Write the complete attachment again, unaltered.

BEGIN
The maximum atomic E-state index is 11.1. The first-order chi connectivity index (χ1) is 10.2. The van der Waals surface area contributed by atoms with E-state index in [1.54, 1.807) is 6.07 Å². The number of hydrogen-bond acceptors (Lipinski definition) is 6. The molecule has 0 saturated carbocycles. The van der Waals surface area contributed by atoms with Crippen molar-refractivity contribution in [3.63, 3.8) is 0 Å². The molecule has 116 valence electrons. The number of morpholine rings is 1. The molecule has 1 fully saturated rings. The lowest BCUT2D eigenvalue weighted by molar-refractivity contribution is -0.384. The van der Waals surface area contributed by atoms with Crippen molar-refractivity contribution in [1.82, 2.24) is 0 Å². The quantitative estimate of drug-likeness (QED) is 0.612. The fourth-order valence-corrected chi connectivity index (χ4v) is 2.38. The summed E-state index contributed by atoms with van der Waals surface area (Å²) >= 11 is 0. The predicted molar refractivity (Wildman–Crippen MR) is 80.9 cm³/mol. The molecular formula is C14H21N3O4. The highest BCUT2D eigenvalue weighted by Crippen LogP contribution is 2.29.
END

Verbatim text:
The maximum atomic E-state index is 11.1. The first-order chi connectivity index (χ1) is 10.2. The van der Waals surface area contributed by atoms with E-state index in [1.54, 1.807) is 6.07 Å². The number of hydrogen-bond acceptors (Lipinski definition) is 6. The molecule has 0 saturated carbocycles. The van der Waals surface area contributed by atoms with Crippen molar-refractivity contribution in [3.63, 3.8) is 0 Å². The molecule has 116 valence electrons. The number of morpholine rings is 1. The molecule has 1 fully saturated rings. The lowest BCUT2D eigenvalue weighted by molar-refractivity contribution is -0.384. The van der Waals surface area contributed by atoms with Crippen molar-refractivity contribution in [1.82, 2.24) is 0 Å². The quantitative estimate of drug-likeness (QED) is 0.612. The fourth-order valence-corrected chi connectivity index (χ4v) is 2.38. The summed E-state index contributed by atoms with van der Waals surface area (Å²) >= 11 is 0. The predicted molar refractivity (Wildman–Crippen MR) is 80.9 cm³/mol. The molecular formula is C14H21N3O4. The highest BCUT2D eigenvalue weighted by Crippen LogP contribution is 2.29.